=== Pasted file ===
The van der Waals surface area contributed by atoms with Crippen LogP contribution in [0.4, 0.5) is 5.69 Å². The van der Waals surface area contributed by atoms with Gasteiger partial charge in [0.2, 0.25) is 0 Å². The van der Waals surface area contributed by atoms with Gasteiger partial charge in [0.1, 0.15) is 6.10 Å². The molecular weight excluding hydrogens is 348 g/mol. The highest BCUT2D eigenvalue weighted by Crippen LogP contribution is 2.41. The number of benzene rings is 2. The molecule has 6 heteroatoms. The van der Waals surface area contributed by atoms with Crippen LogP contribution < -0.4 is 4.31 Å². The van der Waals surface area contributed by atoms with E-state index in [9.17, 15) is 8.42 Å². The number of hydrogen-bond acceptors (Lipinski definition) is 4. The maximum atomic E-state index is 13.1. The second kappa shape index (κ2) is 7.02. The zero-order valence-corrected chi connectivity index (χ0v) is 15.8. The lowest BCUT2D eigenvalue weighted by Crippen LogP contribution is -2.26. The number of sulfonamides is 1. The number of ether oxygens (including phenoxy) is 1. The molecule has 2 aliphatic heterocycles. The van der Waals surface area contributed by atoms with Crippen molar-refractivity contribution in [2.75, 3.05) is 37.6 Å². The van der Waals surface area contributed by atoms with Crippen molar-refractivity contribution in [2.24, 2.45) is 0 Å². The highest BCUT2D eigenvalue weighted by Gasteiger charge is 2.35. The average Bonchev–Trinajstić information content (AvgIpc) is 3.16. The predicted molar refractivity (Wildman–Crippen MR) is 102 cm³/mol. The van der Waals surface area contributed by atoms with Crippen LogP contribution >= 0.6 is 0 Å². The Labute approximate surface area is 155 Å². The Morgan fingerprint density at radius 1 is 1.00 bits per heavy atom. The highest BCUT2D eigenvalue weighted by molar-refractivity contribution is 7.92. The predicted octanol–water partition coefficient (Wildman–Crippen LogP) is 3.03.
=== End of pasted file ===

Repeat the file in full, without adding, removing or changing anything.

The van der Waals surface area contributed by atoms with Crippen LogP contribution in [0.4, 0.5) is 5.69 Å². The van der Waals surface area contributed by atoms with Gasteiger partial charge in [0.2, 0.25) is 0 Å². The van der Waals surface area contributed by atoms with Gasteiger partial charge in [0.1, 0.15) is 6.10 Å². The molecular weight excluding hydrogens is 348 g/mol. The highest BCUT2D eigenvalue weighted by Crippen LogP contribution is 2.41. The number of benzene rings is 2. The molecule has 6 heteroatoms. The van der Waals surface area contributed by atoms with Crippen LogP contribution < -0.4 is 4.31 Å². The van der Waals surface area contributed by atoms with E-state index in [9.17, 15) is 8.42 Å². The number of hydrogen-bond acceptors (Lipinski definition) is 4. The maximum atomic E-state index is 13.1. The second kappa shape index (κ2) is 7.02. The zero-order valence-corrected chi connectivity index (χ0v) is 15.8. The lowest BCUT2D eigenvalue weighted by Crippen LogP contribution is -2.26. The number of sulfonamides is 1. The number of ether oxygens (including phenoxy) is 1. The molecule has 2 aliphatic heterocycles. The van der Waals surface area contributed by atoms with Crippen molar-refractivity contribution in [2.75, 3.05) is 37.6 Å². The van der Waals surface area contributed by atoms with Crippen molar-refractivity contribution in [2.24, 2.45) is 0 Å². The highest BCUT2D eigenvalue weighted by Gasteiger charge is 2.35. The average Bonchev–Trinajstić information content (AvgIpc) is 3.16. The predicted molar refractivity (Wildman–Crippen MR) is 102 cm³/mol. The van der Waals surface area contributed by atoms with Crippen LogP contribution >= 0.6 is 0 Å². The Labute approximate surface area is 155 Å². The Morgan fingerprint density at radius 1 is 1.00 bits per heavy atom. The highest BCUT2D eigenvalue weighted by molar-refractivity contribution is 7.92. The predicted octanol–water partition coefficient (Wildman–Crippen LogP) is 3.03.